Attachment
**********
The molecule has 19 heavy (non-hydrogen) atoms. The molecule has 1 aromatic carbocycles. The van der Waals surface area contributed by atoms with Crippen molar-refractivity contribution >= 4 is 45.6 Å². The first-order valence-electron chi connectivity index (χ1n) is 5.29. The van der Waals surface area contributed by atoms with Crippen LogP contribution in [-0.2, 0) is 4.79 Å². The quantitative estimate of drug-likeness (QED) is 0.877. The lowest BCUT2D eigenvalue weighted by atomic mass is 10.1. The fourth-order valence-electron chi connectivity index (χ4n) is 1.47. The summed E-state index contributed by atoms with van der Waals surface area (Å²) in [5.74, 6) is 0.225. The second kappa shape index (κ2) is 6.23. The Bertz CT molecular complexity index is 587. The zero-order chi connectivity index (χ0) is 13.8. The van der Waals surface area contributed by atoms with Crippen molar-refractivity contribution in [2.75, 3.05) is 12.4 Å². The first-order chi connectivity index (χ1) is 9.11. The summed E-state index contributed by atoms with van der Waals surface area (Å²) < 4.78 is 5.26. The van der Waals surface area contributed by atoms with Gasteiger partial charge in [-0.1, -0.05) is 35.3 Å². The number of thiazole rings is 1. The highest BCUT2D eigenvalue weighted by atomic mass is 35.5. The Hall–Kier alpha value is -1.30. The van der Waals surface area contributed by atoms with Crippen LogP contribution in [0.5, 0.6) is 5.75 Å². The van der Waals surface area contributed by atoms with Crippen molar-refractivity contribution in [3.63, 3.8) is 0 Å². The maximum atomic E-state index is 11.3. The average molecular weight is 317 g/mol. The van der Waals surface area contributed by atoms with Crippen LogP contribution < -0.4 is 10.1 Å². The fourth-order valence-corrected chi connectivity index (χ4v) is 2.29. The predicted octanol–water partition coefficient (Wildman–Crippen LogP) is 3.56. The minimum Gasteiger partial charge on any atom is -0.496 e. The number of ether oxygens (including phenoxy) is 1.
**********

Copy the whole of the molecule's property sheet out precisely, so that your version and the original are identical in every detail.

The molecule has 19 heavy (non-hydrogen) atoms. The molecule has 1 aromatic carbocycles. The van der Waals surface area contributed by atoms with Crippen molar-refractivity contribution >= 4 is 45.6 Å². The first-order valence-electron chi connectivity index (χ1n) is 5.29. The van der Waals surface area contributed by atoms with Crippen LogP contribution in [-0.2, 0) is 4.79 Å². The quantitative estimate of drug-likeness (QED) is 0.877. The lowest BCUT2D eigenvalue weighted by atomic mass is 10.1. The fourth-order valence-electron chi connectivity index (χ4n) is 1.47. The summed E-state index contributed by atoms with van der Waals surface area (Å²) in [5.74, 6) is 0.225. The second kappa shape index (κ2) is 6.23. The Bertz CT molecular complexity index is 587. The zero-order chi connectivity index (χ0) is 13.8. The van der Waals surface area contributed by atoms with Crippen molar-refractivity contribution in [2.75, 3.05) is 12.4 Å². The first-order chi connectivity index (χ1) is 9.11. The summed E-state index contributed by atoms with van der Waals surface area (Å²) < 4.78 is 5.26. The van der Waals surface area contributed by atoms with Gasteiger partial charge in [-0.1, -0.05) is 35.3 Å². The number of thiazole rings is 1. The highest BCUT2D eigenvalue weighted by atomic mass is 35.5. The Hall–Kier alpha value is -1.30. The van der Waals surface area contributed by atoms with Crippen LogP contribution in [0.5, 0.6) is 5.75 Å². The van der Waals surface area contributed by atoms with Crippen molar-refractivity contribution in [3.63, 3.8) is 0 Å². The maximum atomic E-state index is 11.3. The average molecular weight is 317 g/mol. The van der Waals surface area contributed by atoms with Crippen LogP contribution < -0.4 is 10.1 Å². The fourth-order valence-corrected chi connectivity index (χ4v) is 2.29. The predicted octanol–water partition coefficient (Wildman–Crippen LogP) is 3.56. The minimum Gasteiger partial charge on any atom is -0.496 e. The number of ether oxygens (including phenoxy) is 1.